As a non-traditional student attending a traditional four-year university as a student veteran, my personal journey through academic life has revealed particular issues all student veterans likely face and must address.
My Personal Journey
Upon medical retirement in 2012, I decided to complete my bachelor’s degree. My first day on campus provided me with the challenge of not only the academic rigors of being a student, but also prompted the question: “How can I integrate with the entire student body”? More simply, I was trying to figure out how I could enjoy the campus experience as a non-traditional student.
This question served as a springboard for my research and perspective on successful integration of student veterans into the academic culture.
Integrating Student Veterans
How do institutions integrate student veterans into the student body, specifically, and the campus culture, generally? Traditionally, institutions support a robust student activities schedule to ease the matriculation process. Similarly, institutions have an opportunity to facilitate successful transition from military service to civilian life for student veterans.
Challenges Abound: Veteran Student Services Office
The choice to return to higher education is one fraught with the unknown. Student veterans face not only the educational challenges confronted by all students, but may also have home, family, medical and employment concerns. A veteran student services office conceptually offers some services that may be viewed as redundant at the senior administrative levels of some institutions. At Saint Leo University, the collaborative effort between Veteran Student Services, Academic Student Support Services, the Office of the Registrar and the Office of Student Services has created an environment for student veterans to both achieve academic success and integrate fully into the campus life.
Different Needs: Academic Student Support Services and the Learning Resource Center
However, the academic needs of student veterans differ from those of traditional students. These needs include readjustment into an academic setting, study and note taking practices and, in some cases, disability services. At my home institution, these needs are met through the Academic Student Support Services office. I have been able to take advantage of peer-to peer tutoring, which created an environment where I could achieve my academic goals. I am a tutor at the Learning Resource Center on my campus and am able to interact with a variety of students that way. This has been instrumental in my integration.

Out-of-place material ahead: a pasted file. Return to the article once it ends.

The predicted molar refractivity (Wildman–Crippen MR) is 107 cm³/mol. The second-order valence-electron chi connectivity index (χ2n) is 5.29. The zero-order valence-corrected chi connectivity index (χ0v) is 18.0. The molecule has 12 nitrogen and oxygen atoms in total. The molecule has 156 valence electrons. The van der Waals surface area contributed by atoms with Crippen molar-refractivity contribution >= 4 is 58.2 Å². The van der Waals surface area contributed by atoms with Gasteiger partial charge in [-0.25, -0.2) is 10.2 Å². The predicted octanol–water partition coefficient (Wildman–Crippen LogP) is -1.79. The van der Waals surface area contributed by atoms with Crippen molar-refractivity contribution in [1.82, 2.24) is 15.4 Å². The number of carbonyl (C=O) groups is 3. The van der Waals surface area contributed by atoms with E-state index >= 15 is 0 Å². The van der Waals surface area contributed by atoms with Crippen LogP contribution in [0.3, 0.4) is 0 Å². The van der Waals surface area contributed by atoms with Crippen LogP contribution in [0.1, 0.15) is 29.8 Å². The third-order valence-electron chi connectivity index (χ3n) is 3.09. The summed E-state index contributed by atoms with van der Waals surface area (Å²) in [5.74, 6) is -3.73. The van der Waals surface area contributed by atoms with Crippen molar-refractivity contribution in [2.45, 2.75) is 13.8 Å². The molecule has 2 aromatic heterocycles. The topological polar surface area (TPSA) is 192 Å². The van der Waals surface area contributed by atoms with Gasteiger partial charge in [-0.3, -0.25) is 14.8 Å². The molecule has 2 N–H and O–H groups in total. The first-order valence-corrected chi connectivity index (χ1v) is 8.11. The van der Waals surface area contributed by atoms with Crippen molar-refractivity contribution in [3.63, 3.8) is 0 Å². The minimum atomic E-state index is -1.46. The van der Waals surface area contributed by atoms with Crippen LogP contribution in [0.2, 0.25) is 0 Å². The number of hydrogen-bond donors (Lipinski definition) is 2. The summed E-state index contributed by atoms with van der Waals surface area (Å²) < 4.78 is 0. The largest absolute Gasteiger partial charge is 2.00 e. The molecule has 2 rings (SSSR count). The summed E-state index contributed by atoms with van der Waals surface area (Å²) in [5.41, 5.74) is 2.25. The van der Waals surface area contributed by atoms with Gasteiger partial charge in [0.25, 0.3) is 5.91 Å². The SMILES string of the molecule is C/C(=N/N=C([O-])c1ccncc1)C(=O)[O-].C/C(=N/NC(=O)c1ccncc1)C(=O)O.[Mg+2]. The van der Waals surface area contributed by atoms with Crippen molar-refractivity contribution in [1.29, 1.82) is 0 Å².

Each transition experienced by veterans is different. Due to variant timelines, attempts at quantifying a “successful transition” are vague at best. Each veteran manages the transition from military to student life in different ways. As such, attempts to identify metrics that would measure successful transitions are difficult. Those institutions that support veteran student services with an understanding of the specific nature of the challenges faced, and a strong support structure, can play an integral role in successful transition by creating opportunities for integration into campus life. By embracing integration, higher education institutions become a key element in the long-term success of their student veteran population, increasing retention.
Integration differs from transition as it speaks to the acceptance of campus culture by the student veteran and is fully supported by the institution. Here’s the best personal anecdote of transition versus integration that I can offer:
When my wife had our first child, I immediately transitioned from husband to father. The transition was made due to the necessity of the situation. However, my integration to fatherhood occurred over time, as I began to understand what exactly it meant.
For the student veteran, the transition from military to academic life is more sudden. By placing institutional focus on integration, institutions are able to embrace a diversity of thought which would enrich the campus culture and inform the student population.
Opportunities for integration can take many forms on a campus, including campus events, veteran dialogue series or any other programs that seek to promote discourse of an array of ideas on the campus.
Additionally, integration can be most successful with the establishment of veteran mentor programs. Mentors can have a direct, positive effect in two distinct ways. First, through peer-to-peer mentoring, veterans can assist one another in managing the academic demands they encounter. Second, traditional-aged students will have the opportunity to interact with those who have served. Opening this dialogue is crucial to bridging the gap between those who have served and those who have not.
Engagement, through integration in campus life, is a dual investment that serves to enrich the student body and empowers the institution to become an integral player in the success of its student veteran population. By clearly recognizing the values added to the overall academic culture, institutions have a remarkable opportunity to serve as gateways for the successful transition and integration of our returning veterans, not only into the academic world, but also to establish a pattern of success as alumni of the institution.
What’s Next? Models to Build Upon Your Growing Student Veteran Population
The next article will discuss models that institutions can use to build upon the growing student veteran population. While each institution differs, there exist some commonalities that can be applied for the overall health of the institution. The voice of the student veteran can make a positive impact on the institution and also on the traditional student body. The form that takes will be discussed in detail.
The next installment in this series will be published soon.
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